One of the single best comics out there right now is the current run of Iron Man written by the amazing Matt Fraction, who also currently writes the equally amazing current run of Uncanny X-Men. He's one of my favorite comics writers right now.
Every week, Marvel has a digital column called Cup o'Joe where the editor-in-chief, Joe Quesada sits down to answer fan questions. From time to time, though, "Joey Q" isn't able to make make the interview/Q and A, and someone has to sub. When they do, the discussion tends to go a bit more into their writing and/or art. The column is always good, but this week it's outstanding because Matt Fraction is the sub.
Here are some of his answers to some great questions posed to him about his writing:
JM: Personally speaking, I loved Last of the Independents and Rex Mantooth. And it kinda begs the question…some people wanna be the rock band playing the arena shows, and some are content to be the world’s coolest bar band. I think Mantooth and so on is obviously your bar band stage.
Do you now wanna play the arenas?
MF: Y’know…the Beatles used to play secret shows. REM plays secret shows. Prince is famous for playing a three-hour arena show, then going to some small club, unannounced, and continuing to play ’til 3 AM. You know what I mean? To continue that metaphor…I think there’s room for both. I wanna do both. I also wanna be kind of like [movie director] Steven Soderbergh. I wanna do what I want to do, and if it falls into a place of commercial success…great. Soderbergh kind of says, “Hey, I’m gonna do Ocean’s 13 and it’s gonna be a huge hit…” and that earns him the freedom to go to Argentina and make a four-hour biopic on Che Guevara that’s totally in Spanish.
Then he’ll come back and do The Informant. That’s my speed. Jumping around to whatever interests me. But any commercial success is just a by-product. I just don’t have that kind of mind to calculate it out. I just want to tell my stories and do what I want to do and hope for the best. And sometimes you get lucky, which is almost what’s happening with the Che movie. Originally, it was just going to play in New York and L.A., but it sold out every show and they realized, “Hey, we really have something here!” So every now and then…who knows? Your bar gig becomes the arena show.
JM: In your Soderbergh analogy, is your perfect world in the comics business? Given your druthers, what do you wanna be when you grow up?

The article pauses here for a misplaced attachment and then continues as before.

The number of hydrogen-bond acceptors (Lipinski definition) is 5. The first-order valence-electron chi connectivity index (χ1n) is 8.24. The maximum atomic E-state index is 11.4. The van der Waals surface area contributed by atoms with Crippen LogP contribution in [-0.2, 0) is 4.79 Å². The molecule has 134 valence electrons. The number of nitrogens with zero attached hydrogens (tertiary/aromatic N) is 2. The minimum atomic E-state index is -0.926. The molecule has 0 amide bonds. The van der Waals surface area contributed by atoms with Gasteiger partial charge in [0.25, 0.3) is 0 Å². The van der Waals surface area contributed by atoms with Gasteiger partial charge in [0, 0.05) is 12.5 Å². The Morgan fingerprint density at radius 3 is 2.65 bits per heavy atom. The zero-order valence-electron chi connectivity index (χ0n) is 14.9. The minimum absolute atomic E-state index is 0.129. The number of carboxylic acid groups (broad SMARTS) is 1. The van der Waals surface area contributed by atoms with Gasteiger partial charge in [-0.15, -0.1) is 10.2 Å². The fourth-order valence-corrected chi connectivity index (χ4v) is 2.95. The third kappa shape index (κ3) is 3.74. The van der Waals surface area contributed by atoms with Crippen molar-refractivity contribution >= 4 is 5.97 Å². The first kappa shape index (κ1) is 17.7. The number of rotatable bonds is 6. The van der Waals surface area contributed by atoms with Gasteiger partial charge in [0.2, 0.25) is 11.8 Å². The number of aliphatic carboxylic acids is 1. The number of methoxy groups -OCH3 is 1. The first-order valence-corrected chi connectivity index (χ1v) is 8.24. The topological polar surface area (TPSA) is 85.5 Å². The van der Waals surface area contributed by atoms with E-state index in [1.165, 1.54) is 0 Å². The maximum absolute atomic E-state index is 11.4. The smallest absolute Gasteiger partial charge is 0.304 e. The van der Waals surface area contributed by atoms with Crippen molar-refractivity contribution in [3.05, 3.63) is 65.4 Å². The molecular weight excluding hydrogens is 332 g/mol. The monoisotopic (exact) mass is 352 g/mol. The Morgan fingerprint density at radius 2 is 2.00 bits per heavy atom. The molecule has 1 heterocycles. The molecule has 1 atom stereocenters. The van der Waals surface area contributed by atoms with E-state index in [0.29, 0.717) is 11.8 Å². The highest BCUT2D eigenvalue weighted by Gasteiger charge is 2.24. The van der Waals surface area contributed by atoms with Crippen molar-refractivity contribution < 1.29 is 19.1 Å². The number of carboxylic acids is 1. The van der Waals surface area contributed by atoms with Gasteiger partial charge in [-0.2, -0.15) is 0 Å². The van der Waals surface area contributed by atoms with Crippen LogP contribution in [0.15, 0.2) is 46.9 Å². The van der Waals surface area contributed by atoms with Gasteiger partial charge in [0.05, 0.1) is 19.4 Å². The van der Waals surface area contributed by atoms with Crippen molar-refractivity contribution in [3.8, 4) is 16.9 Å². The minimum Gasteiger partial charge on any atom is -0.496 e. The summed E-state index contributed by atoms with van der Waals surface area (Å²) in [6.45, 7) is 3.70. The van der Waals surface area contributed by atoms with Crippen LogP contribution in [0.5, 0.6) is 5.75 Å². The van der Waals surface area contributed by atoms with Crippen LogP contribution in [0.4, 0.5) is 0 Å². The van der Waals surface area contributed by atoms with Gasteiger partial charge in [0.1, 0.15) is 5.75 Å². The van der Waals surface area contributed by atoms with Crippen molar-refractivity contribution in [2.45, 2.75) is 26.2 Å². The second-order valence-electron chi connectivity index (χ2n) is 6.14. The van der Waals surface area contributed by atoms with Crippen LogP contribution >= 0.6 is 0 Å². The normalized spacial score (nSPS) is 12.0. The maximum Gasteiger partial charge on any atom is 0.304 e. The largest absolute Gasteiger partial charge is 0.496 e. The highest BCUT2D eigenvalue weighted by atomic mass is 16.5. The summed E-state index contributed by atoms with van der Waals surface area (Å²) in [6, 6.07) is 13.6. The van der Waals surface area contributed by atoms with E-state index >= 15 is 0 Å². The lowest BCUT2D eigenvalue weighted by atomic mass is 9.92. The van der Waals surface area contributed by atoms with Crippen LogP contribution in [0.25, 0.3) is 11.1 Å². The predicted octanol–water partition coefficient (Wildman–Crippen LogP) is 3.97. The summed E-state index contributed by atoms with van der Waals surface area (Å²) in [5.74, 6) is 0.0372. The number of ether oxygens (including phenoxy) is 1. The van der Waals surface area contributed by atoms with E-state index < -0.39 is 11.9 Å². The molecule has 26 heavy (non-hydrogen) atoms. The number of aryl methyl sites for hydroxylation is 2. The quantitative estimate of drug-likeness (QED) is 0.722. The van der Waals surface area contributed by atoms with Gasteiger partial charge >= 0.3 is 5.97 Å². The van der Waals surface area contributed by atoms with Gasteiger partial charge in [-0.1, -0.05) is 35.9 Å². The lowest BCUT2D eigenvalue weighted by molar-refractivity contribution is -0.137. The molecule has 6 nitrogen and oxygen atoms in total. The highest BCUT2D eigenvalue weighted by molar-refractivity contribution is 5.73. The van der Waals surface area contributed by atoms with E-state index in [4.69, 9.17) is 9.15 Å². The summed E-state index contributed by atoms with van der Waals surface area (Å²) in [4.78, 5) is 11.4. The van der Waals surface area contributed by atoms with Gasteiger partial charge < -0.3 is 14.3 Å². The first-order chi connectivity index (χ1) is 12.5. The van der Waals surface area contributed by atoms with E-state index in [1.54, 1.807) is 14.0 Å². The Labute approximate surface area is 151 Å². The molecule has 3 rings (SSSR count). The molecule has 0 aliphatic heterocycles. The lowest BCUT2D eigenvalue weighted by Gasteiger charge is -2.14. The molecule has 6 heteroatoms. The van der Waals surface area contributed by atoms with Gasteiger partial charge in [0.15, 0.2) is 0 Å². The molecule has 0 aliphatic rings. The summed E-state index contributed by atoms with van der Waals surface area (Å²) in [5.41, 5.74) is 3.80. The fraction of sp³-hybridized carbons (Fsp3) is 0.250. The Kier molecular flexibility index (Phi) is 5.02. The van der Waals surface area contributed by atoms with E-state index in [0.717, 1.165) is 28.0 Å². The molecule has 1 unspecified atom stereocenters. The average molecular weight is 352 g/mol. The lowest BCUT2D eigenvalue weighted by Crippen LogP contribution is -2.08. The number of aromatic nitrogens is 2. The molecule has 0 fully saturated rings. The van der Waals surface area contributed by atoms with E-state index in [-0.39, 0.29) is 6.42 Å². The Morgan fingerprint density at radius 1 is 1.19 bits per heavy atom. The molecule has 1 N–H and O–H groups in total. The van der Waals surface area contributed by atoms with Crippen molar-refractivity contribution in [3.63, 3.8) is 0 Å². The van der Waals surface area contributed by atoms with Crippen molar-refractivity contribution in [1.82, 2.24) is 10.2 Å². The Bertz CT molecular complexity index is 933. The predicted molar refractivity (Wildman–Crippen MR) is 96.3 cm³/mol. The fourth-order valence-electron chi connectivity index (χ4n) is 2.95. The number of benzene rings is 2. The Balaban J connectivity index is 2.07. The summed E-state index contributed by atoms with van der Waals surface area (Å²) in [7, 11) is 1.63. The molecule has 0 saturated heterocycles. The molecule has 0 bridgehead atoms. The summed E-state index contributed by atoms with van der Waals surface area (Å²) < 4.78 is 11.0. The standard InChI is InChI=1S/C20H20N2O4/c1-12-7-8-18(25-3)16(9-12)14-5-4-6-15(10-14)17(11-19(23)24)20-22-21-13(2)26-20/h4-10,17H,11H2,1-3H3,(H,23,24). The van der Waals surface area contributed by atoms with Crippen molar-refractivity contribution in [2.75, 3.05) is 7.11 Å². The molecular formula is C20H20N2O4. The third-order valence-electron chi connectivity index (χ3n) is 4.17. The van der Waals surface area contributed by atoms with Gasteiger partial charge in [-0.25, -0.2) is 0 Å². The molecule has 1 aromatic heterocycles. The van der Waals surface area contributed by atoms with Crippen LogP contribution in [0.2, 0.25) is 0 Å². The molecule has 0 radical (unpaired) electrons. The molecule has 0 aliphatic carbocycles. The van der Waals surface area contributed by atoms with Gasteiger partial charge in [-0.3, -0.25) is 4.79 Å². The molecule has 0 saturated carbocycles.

MF: I miss shooting films. I really do. But ultimately, I just want to tell stories, I want to tell stories with words and pictures, and however the stories get out there is fine. And now I really feel part of comics, and also can’t imagine myself not doing that. Regardless if it’s Uncanny X-Men or me drawing on grocery bags with a stick of charcoal, I can’t imagine myself not making comics. So…I don’t have a need to say “Mission accomplished” right now. There’s a whole world still out there. So onward and upward.
JM: In “telling your stories,” what is it about, say, the X-Men that you find appealing?
MF: X-Men is the ultimate metaphor book. All comics are metaphor to a certain extent, and we can go to art school and talk about signs and signifiers until we both fall asleep, but…for anyone who’s ever felt picked on or beat up on by the world, or is a minority or an outcast, this is where you connect with the X-Men on some level. And with that is the nobility of “sworn to protect a world that hates and fears them.” They don’t agree with what the world says, but they’ll defend to the death their right to say it. That’s what attracts me.
JM: So they’re a bunch of Patrick Henrys, but with laser beams for eyes.
MF: Well, that’s exactly the flip side. It’s the coolest special effects comics! They’re the coolest characters in comics, period. They’ve got wings, eye beams, claws, they’re beautiful, they’re handsome, you name it. It’s the coolest comic to write from that standpoint—I like the chrome on the outside just as much as I like the engine under the hood.
JM: How ’bout Iron Man? What’s inside you there that you wanna write that?
MF: It’s sorta like a science fiction book, but the future is taking place just 20 minutes from now. I just wrote a scene recently where a character helps pilot a plane with two dead engines into a dead-glide landing, and…well, look what just happened. It’s weird when you’re trying to come up with these “day after tomorrow” science fiction concepts and then they happen. But this should be a science fiction book. Yes, it’s about superheroes as well, but at its heart, it’s about this guy who’s got this test pilot mentality. He’s not just going to build the plane, he’s going to fly it, too. He’s got this Howard Hughes-ian mentality and compulsion. It’s fun to write a character like that. But I think looking at it as a science fiction book—in my mind, at least—puts it in a very cool world, with a totally open canvas.
JM: So what’s the next frontier? There’s gotta be another Marvel character you dig that you’d really like to put a stamp on, right?
MF: I think it’s less characters, more “kinds of stories..."